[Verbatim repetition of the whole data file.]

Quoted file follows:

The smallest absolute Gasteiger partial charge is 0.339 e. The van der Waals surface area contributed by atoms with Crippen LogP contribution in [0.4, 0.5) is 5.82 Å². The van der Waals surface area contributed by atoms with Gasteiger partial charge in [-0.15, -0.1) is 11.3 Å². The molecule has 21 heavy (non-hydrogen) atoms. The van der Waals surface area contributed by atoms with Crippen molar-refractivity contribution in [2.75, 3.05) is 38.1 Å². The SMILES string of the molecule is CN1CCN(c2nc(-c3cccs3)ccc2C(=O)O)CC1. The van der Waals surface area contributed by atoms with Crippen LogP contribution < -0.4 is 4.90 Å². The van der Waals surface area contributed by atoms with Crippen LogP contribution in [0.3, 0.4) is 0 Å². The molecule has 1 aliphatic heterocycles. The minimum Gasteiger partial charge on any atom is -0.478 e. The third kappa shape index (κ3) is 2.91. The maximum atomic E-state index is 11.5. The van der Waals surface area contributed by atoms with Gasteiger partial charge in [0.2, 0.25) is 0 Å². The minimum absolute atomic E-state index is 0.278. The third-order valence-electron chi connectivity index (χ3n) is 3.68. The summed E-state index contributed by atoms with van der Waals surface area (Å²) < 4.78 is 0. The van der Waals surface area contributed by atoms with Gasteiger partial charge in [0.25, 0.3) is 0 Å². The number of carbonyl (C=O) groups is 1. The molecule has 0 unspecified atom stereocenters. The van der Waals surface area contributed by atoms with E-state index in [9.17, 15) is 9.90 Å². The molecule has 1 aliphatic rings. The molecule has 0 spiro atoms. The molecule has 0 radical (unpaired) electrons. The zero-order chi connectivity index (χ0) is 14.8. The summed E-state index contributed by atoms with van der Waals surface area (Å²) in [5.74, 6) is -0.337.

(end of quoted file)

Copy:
The smallest absolute Gasteiger partial charge is 0.339 e. The van der Waals surface area contributed by atoms with Crippen LogP contribution in [0.4, 0.5) is 5.82 Å². The van der Waals surface area contributed by atoms with Gasteiger partial charge in [-0.15, -0.1) is 11.3 Å². The molecule has 21 heavy (non-hydrogen) atoms. The van der Waals surface area contributed by atoms with Crippen molar-refractivity contribution in [2.75, 3.05) is 38.1 Å². The SMILES string of the molecule is CN1CCN(c2nc(-c3cccs3)ccc2C(=O)O)CC1. The van der Waals surface area contributed by atoms with Crippen LogP contribution < -0.4 is 4.90 Å². The van der Waals surface area contributed by atoms with Crippen LogP contribution in [0.3, 0.4) is 0 Å². The molecule has 1 aliphatic heterocycles. The minimum Gasteiger partial charge on any atom is -0.478 e. The third kappa shape index (κ3) is 2.91. The maximum atomic E-state index is 11.5. The van der Waals surface area contributed by atoms with Gasteiger partial charge in [0.2, 0.25) is 0 Å². The minimum absolute atomic E-state index is 0.278. The third-order valence-electron chi connectivity index (χ3n) is 3.68. The summed E-state index contributed by atoms with van der Waals surface area (Å²) < 4.78 is 0. The van der Waals surface area contributed by atoms with Gasteiger partial charge in [0.25, 0.3) is 0 Å². The number of carbonyl (C=O) groups is 1. The molecule has 0 unspecified atom stereocenters. The van der Waals surface area contributed by atoms with E-state index in [9.17, 15) is 9.90 Å². The molecule has 1 aliphatic rings. The molecule has 0 spiro atoms. The molecule has 0 radical (unpaired) electrons. The zero-order chi connectivity index (χ0) is 14.8. The summed E-state index contributed by atoms with van der Waals surface area (Å²) in [5.74, 6) is -0.337.